Ask the Expert: Do I Have Gluten Sensitivity?
Registered dietitian Matt Priven explains how to find out.
Welcome to our new Ask the Expert series, in which our panel of health experts answers your wellness questions. First up: Registered dietitian Matt Priven tackles gluten sensitivity. Got a question of your own? Email firstname.lastname@example.org.
Everybody is talking about gluten sensitivity. How can I tell if I’m sensitive to gluten?
First of all, take a deep breath. Despite the popularity of gluten-free and low-carb diets, Priven assures us that “the majority of individuals do not need to avoid gluten. If you do not have a specific symptom that’s causing you to question gluten, there’s no reason to go on the diagnostic journey.”
Fair enough. But what if you do have a specific symptom, such as digestive issues, abdominal pain, fatigue, headaches, or brain fog?
Resist the urge to self-diagnose through trendy elimination diets, Priven says.
“Even if someone were to do a gluten-free-style diet like Whole 30 [which eliminates grains, dairy, sugar, alcohol, and legumes for 30 days], and they said, ‘Oh I feel a lot better,’ that still doesn’t tell us [what’s going on],” Priven explains. “You can’t just self-diagnose gluten sensitivity.”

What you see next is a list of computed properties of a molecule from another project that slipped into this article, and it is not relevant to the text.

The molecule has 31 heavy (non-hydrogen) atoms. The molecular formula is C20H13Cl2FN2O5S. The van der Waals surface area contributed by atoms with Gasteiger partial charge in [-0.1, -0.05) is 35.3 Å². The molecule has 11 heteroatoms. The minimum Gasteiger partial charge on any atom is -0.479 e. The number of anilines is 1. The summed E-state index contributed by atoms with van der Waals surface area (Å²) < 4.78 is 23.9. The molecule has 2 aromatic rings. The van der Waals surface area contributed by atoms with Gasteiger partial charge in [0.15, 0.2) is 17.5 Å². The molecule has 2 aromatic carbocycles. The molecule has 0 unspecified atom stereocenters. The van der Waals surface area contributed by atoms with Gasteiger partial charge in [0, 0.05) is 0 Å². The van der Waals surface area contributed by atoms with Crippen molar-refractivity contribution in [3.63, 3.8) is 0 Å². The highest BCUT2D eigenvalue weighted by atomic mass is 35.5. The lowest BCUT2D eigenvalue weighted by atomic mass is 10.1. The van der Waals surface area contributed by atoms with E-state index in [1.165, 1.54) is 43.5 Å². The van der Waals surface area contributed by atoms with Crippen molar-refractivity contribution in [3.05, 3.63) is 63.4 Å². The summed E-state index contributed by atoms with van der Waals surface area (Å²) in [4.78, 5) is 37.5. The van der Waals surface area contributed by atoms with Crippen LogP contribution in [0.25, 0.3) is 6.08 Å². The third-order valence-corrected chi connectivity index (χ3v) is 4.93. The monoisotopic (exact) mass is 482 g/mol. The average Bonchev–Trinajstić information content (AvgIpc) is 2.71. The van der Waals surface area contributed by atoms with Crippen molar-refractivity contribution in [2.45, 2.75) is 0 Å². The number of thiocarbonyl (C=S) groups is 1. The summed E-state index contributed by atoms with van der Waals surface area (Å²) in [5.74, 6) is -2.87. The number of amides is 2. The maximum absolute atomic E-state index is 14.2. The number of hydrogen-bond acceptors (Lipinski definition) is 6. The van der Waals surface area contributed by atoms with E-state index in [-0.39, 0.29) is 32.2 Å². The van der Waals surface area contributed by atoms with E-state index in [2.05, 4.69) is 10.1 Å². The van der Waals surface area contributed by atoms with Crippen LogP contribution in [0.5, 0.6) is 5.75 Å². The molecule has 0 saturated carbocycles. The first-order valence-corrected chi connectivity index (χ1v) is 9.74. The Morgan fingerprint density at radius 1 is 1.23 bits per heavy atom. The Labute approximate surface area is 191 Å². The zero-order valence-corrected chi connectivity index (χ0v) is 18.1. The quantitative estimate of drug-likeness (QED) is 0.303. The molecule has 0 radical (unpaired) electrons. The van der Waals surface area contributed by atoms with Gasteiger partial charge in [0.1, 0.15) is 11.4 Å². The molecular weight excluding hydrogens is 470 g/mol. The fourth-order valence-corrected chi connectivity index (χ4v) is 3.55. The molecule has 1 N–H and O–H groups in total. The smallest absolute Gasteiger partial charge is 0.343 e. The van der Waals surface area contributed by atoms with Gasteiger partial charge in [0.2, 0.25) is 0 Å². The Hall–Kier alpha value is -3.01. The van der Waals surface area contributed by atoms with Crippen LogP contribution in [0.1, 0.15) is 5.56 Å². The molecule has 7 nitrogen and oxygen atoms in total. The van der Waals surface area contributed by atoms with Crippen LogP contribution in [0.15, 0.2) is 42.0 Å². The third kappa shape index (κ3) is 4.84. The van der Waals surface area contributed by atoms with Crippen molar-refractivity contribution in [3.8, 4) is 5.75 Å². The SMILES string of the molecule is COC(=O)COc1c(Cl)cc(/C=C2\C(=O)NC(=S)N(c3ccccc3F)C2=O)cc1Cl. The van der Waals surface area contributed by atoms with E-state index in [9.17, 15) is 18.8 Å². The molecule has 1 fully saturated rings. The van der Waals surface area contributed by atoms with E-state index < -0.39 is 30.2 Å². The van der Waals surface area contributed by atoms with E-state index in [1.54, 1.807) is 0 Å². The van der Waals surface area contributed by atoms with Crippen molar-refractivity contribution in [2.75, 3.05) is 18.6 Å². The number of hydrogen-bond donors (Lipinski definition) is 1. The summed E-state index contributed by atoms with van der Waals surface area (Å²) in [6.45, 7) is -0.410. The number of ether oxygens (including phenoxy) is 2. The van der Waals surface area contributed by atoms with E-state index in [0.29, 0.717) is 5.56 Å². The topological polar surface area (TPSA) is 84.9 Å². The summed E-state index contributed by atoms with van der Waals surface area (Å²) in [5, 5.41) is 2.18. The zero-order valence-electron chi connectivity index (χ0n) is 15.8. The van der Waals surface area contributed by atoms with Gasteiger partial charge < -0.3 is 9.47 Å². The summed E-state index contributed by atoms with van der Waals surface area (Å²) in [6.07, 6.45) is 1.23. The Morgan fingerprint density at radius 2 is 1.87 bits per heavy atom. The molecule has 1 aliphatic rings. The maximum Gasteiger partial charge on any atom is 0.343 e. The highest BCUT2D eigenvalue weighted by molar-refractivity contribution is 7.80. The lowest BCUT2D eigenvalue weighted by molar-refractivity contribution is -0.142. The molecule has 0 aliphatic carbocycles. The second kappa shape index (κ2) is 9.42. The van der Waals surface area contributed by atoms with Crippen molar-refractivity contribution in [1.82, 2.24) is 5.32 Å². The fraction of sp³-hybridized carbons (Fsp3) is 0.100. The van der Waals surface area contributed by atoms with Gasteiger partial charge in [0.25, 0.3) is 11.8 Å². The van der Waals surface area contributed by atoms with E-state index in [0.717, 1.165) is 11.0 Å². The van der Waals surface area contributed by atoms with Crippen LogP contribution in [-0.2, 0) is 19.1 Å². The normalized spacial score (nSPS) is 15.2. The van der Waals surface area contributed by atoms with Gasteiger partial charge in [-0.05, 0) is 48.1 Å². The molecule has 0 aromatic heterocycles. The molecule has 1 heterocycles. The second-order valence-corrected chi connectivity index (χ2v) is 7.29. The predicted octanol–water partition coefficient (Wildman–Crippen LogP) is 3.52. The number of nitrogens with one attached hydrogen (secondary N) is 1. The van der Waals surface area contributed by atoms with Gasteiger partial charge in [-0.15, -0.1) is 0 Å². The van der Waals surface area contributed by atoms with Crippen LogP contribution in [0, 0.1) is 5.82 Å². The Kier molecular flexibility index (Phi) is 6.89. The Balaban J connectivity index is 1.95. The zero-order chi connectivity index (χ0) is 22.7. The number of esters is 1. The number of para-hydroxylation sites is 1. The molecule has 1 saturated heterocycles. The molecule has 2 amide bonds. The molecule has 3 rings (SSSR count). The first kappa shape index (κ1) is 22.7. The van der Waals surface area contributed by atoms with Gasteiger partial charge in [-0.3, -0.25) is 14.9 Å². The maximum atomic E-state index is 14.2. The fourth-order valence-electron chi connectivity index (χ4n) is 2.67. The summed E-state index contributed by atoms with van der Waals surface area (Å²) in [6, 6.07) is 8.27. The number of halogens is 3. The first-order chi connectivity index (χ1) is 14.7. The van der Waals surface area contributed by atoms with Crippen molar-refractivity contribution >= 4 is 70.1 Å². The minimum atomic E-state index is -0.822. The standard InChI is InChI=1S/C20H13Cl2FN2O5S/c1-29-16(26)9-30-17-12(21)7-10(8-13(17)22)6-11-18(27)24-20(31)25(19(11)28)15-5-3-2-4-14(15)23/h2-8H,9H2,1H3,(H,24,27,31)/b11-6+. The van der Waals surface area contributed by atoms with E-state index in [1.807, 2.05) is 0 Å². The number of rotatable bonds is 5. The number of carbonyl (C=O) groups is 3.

If you’re regularly experiencing any of the symptoms above—or any recurrent symptom, for that matter—go to your doctor, especially if you think gluten may be the culprit. You may actually have celiac disease, a serious autoimmune disorder that flares up in the presence of gluten. Celiac comes with potential complications and must be treated for an individual’s entire life, so diagnosing it correctly is very important, Priven explains.
He adds that a doctor will only diagnose you with gluten sensitivity if celiac disease and a wheat allergy are ruled out. (Yes, those are all different things. Here’s a breakdown.)
“That really just means you’ve shown no physical explanation for your symptoms, but you feel better when eating gluten-free,” Priven says, adding that researchers are trying to determine why some people develop gluten sensitivity.
To make a long story short, Priven says, “if you have a symptom, talk to your doctor and let them be part of the diagnostic process.”
About the Expert: Matt Priven is a registered dietitian nutritionist and the founder of Oceanside Nutrition. As an RDN, Matt is an expert in the areas of food and nutrition. He holds a M.S. in nutrition and health promotion. Passionate about research, he is a published author in multiple scientific journals, including the Journal of the Academy of Nutrition and Dietetics. Having trained and worked at Brigham and Women’s Hospital, Matt helped thousands of individuals before opening a private practice. At Oceanside Nutrition, Matt provides individual nutrition counseling in Boston and Newburyport for a variety of health concerns.
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